In 1978, it was decided that Mr. Kurosawa was to produce the film “Kagemusha" with Toho. As for Mr. Kurosawa, he really wanted to make “Ran" but failed to obtain Toho's agreement because the theme was too miserable, and he was forced to take “Kagemusha" instead. “Kagemusha" was completed in 1980 and won the grand prix at Festival de Cannes in May and finally he could start shooting “Ran". The fund-raising, however, did not go smoothly. In January, 1982, they tried to gather production costs from companies by so-called sponsorship-method, which also failed to succeed. In February of the same year, Gaumont offered its investing of 3 million dollars. Some negotiations were already made based on that prospect.
Among the reference materials that Ms. Nogami gave to me, I found a record of Kurosawa and Nogami traveling to Venice and Paris in September, where they met with Daniel Toscan du Plantier-we called him Toscan), the chairman of Gaumont.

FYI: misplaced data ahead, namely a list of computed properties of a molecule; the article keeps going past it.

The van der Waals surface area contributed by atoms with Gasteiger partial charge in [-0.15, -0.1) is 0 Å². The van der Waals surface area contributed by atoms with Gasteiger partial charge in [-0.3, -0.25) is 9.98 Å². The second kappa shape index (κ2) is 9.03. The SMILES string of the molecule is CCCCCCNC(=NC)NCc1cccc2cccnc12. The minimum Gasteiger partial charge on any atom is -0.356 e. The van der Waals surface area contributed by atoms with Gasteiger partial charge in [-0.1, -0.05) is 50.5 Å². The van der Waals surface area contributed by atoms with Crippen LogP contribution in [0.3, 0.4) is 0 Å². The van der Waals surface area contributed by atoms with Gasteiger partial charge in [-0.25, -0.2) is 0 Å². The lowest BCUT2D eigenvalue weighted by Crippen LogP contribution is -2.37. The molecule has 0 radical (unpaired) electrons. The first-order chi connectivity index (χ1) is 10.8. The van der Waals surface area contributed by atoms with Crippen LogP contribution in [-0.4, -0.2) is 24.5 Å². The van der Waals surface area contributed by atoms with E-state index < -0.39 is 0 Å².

On Friday September 3, a dinner was held at Palazzo Dalio (Toscan's residence). Based on the talks at the dinner, the production cost of “Ran" was $7.65 million. Toho's MG (minimum guarantee) was $3 million, Gaumont $3 million and the rest of $1.65 million should be procured from somewhere.
On Sunday, September 5, we had a meeting with Toscan at Palazzo Dalio. There was an idea of making worldwide distributions with Gaumont 50% and Columbia 50%. If, however, Columbia wishes to have a negative pickup deal-she would pay in exchange for a negative and not pay an advance money-Kurosawa Production would be obliged to prepare the money meanwhile. The unsolved problem is whether or not Kurosawa Production could take out a loan from the bank with such amount of money. Toscan showed us an idea that if Kurosawa Production could not borrow money, Gaumont would bring a bank-reliable foreign production in order to procure funds. As a candidate, the name of Serge Silberman, Luis Bunuel's producer, was mentioned. Toscan added that he might be able to get a subsidy ($1 million) from French government because the French minister of culture Jack Lang is quite enthusiastic about movies.